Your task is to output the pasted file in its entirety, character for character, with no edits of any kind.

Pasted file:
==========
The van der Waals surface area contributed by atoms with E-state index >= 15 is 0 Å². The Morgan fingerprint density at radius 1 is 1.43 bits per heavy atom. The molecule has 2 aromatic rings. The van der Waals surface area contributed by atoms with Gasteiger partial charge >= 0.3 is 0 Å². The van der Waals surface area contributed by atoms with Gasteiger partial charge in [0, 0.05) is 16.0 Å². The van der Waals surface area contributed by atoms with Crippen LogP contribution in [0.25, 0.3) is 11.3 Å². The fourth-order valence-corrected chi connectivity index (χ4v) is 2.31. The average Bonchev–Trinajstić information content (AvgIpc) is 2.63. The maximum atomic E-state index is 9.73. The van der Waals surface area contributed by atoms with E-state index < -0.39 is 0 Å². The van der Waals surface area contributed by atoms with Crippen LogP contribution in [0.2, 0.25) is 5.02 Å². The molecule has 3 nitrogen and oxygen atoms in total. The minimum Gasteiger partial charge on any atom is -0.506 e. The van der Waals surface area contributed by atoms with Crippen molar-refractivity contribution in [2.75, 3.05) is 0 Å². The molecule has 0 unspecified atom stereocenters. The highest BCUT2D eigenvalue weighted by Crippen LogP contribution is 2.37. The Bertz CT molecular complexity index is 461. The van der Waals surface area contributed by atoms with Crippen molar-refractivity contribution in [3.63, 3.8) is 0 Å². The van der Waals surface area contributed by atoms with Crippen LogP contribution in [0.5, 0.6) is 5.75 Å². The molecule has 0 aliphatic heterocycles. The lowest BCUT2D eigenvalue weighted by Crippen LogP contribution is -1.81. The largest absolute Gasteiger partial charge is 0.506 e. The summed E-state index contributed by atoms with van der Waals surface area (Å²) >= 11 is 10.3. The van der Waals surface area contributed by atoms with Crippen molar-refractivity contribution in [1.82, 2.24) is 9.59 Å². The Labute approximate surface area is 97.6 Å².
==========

The van der Waals surface area contributed by atoms with E-state index >= 15 is 0 Å². The Morgan fingerprint density at radius 1 is 1.43 bits per heavy atom. The molecule has 2 aromatic rings. The van der Waals surface area contributed by atoms with Gasteiger partial charge >= 0.3 is 0 Å². The van der Waals surface area contributed by atoms with Gasteiger partial charge in [0, 0.05) is 16.0 Å². The van der Waals surface area contributed by atoms with Crippen LogP contribution in [0.25, 0.3) is 11.3 Å². The fourth-order valence-corrected chi connectivity index (χ4v) is 2.31. The average Bonchev–Trinajstić information content (AvgIpc) is 2.63. The maximum atomic E-state index is 9.73. The van der Waals surface area contributed by atoms with E-state index < -0.39 is 0 Å². The van der Waals surface area contributed by atoms with Crippen LogP contribution in [0.2, 0.25) is 5.02 Å². The molecule has 3 nitrogen and oxygen atoms in total. The minimum Gasteiger partial charge on any atom is -0.506 e. The van der Waals surface area contributed by atoms with Crippen molar-refractivity contribution in [2.75, 3.05) is 0 Å². The molecule has 0 unspecified atom stereocenters. The highest BCUT2D eigenvalue weighted by Crippen LogP contribution is 2.37. The Bertz CT molecular complexity index is 461. The van der Waals surface area contributed by atoms with Crippen molar-refractivity contribution in [3.63, 3.8) is 0 Å². The van der Waals surface area contributed by atoms with Crippen LogP contribution in [0.5, 0.6) is 5.75 Å². The molecule has 0 aliphatic heterocycles. The lowest BCUT2D eigenvalue weighted by Crippen LogP contribution is -1.81. The largest absolute Gasteiger partial charge is 0.506 e. The summed E-state index contributed by atoms with van der Waals surface area (Å²) >= 11 is 10.3. The van der Waals surface area contributed by atoms with Crippen molar-refractivity contribution in [1.82, 2.24) is 9.59 Å². The Labute approximate surface area is 97.6 Å².